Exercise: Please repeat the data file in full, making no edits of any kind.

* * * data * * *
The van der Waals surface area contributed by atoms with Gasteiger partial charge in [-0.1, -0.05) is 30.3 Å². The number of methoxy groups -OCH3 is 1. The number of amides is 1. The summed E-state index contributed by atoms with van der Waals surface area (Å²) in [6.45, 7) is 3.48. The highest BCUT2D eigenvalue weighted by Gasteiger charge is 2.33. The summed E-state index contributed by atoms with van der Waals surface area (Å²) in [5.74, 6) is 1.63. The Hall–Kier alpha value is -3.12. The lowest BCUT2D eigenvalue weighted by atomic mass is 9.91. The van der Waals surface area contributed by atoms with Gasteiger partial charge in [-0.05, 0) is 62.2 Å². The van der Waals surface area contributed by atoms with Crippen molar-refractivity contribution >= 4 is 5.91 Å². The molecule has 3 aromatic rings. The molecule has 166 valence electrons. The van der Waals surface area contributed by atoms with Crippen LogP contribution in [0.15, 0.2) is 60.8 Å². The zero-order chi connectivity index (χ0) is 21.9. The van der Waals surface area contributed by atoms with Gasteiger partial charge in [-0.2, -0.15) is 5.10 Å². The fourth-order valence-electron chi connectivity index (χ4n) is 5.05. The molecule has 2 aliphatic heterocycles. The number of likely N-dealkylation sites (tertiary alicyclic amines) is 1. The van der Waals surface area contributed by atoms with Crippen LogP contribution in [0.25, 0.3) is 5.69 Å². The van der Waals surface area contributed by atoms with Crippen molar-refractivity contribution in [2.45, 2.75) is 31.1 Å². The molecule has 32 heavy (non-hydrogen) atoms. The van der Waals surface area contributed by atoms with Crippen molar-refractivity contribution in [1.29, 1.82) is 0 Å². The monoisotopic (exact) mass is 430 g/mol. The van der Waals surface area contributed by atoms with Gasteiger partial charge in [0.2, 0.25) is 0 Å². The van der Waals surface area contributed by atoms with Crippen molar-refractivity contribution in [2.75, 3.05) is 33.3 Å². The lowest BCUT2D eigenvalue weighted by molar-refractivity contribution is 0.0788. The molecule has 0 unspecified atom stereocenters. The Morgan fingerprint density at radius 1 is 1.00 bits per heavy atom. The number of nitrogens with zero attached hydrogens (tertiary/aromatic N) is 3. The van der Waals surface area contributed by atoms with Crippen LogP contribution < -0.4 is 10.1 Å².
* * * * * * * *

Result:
The van der Waals surface area contributed by atoms with Gasteiger partial charge in [-0.1, -0.05) is 30.3 Å². The number of methoxy groups -OCH3 is 1. The number of amides is 1. The summed E-state index contributed by atoms with van der Waals surface area (Å²) in [6.45, 7) is 3.48. The highest BCUT2D eigenvalue weighted by Gasteiger charge is 2.33. The summed E-state index contributed by atoms with van der Waals surface area (Å²) in [5.74, 6) is 1.63. The Hall–Kier alpha value is -3.12. The lowest BCUT2D eigenvalue weighted by atomic mass is 9.91. The van der Waals surface area contributed by atoms with Gasteiger partial charge in [-0.05, 0) is 62.2 Å². The van der Waals surface area contributed by atoms with Crippen molar-refractivity contribution >= 4 is 5.91 Å². The molecule has 3 aromatic rings. The molecule has 166 valence electrons. The van der Waals surface area contributed by atoms with Crippen LogP contribution in [0.15, 0.2) is 60.8 Å². The zero-order chi connectivity index (χ0) is 21.9. The van der Waals surface area contributed by atoms with Gasteiger partial charge in [-0.2, -0.15) is 5.10 Å². The fourth-order valence-electron chi connectivity index (χ4n) is 5.05. The molecule has 2 aliphatic heterocycles. The number of likely N-dealkylation sites (tertiary alicyclic amines) is 1. The van der Waals surface area contributed by atoms with Crippen LogP contribution in [0.25, 0.3) is 5.69 Å². The van der Waals surface area contributed by atoms with Crippen molar-refractivity contribution in [2.45, 2.75) is 31.1 Å². The molecule has 32 heavy (non-hydrogen) atoms. The van der Waals surface area contributed by atoms with Crippen molar-refractivity contribution in [1.29, 1.82) is 0 Å². The monoisotopic (exact) mass is 430 g/mol. The van der Waals surface area contributed by atoms with Gasteiger partial charge in [0.2, 0.25) is 0 Å². The van der Waals surface area contributed by atoms with Crippen molar-refractivity contribution in [2.75, 3.05) is 33.3 Å². The lowest BCUT2D eigenvalue weighted by molar-refractivity contribution is 0.0788. The molecule has 0 unspecified atom stereocenters. The Morgan fingerprint density at radius 1 is 1.00 bits per heavy atom. The number of nitrogens with zero attached hydrogens (tertiary/aromatic N) is 3. The van der Waals surface area contributed by atoms with Crippen LogP contribution < -0.4 is 10.1 Å².